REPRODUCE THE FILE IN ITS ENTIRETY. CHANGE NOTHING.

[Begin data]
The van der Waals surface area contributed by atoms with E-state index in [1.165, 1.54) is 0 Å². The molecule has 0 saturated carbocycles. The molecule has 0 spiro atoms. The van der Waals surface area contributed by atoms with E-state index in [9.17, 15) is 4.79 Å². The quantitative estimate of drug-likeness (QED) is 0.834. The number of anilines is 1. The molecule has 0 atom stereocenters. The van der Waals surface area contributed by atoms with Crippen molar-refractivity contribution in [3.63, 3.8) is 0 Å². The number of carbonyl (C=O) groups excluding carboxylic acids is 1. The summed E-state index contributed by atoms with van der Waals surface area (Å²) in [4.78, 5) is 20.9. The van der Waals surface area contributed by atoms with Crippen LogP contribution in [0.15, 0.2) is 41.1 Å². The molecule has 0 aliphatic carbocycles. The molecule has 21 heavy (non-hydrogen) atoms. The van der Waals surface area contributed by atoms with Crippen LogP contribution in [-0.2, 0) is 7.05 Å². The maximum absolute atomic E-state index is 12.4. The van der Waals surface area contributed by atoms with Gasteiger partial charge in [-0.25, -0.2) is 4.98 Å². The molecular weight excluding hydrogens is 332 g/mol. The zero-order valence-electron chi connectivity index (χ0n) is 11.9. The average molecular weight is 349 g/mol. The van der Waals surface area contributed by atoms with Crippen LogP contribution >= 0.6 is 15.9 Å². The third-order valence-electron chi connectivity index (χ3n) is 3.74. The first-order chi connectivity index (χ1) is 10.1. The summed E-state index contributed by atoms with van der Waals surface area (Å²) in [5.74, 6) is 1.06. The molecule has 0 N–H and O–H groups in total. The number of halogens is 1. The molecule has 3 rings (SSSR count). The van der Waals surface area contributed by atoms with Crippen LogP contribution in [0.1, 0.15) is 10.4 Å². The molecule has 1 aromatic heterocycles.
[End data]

The van der Waals surface area contributed by atoms with E-state index in [1.165, 1.54) is 0 Å². The molecule has 0 saturated carbocycles. The molecule has 0 spiro atoms. The van der Waals surface area contributed by atoms with E-state index in [9.17, 15) is 4.79 Å². The quantitative estimate of drug-likeness (QED) is 0.834. The number of anilines is 1. The molecule has 0 atom stereocenters. The van der Waals surface area contributed by atoms with Crippen molar-refractivity contribution in [3.63, 3.8) is 0 Å². The number of carbonyl (C=O) groups excluding carboxylic acids is 1. The summed E-state index contributed by atoms with van der Waals surface area (Å²) in [4.78, 5) is 20.9. The van der Waals surface area contributed by atoms with Crippen LogP contribution in [0.15, 0.2) is 41.1 Å². The molecule has 0 aliphatic carbocycles. The molecule has 21 heavy (non-hydrogen) atoms. The van der Waals surface area contributed by atoms with Crippen LogP contribution in [-0.2, 0) is 7.05 Å². The maximum absolute atomic E-state index is 12.4. The van der Waals surface area contributed by atoms with Gasteiger partial charge in [-0.25, -0.2) is 4.98 Å². The molecular weight excluding hydrogens is 332 g/mol. The zero-order valence-electron chi connectivity index (χ0n) is 11.9. The average molecular weight is 349 g/mol. The van der Waals surface area contributed by atoms with Crippen LogP contribution >= 0.6 is 15.9 Å². The third-order valence-electron chi connectivity index (χ3n) is 3.74. The first-order chi connectivity index (χ1) is 10.1. The summed E-state index contributed by atoms with van der Waals surface area (Å²) in [5.74, 6) is 1.06. The molecule has 0 N–H and O–H groups in total. The number of halogens is 1. The molecule has 3 rings (SSSR count). The van der Waals surface area contributed by atoms with Crippen LogP contribution in [0.1, 0.15) is 10.4 Å². The molecule has 1 aromatic heterocycles.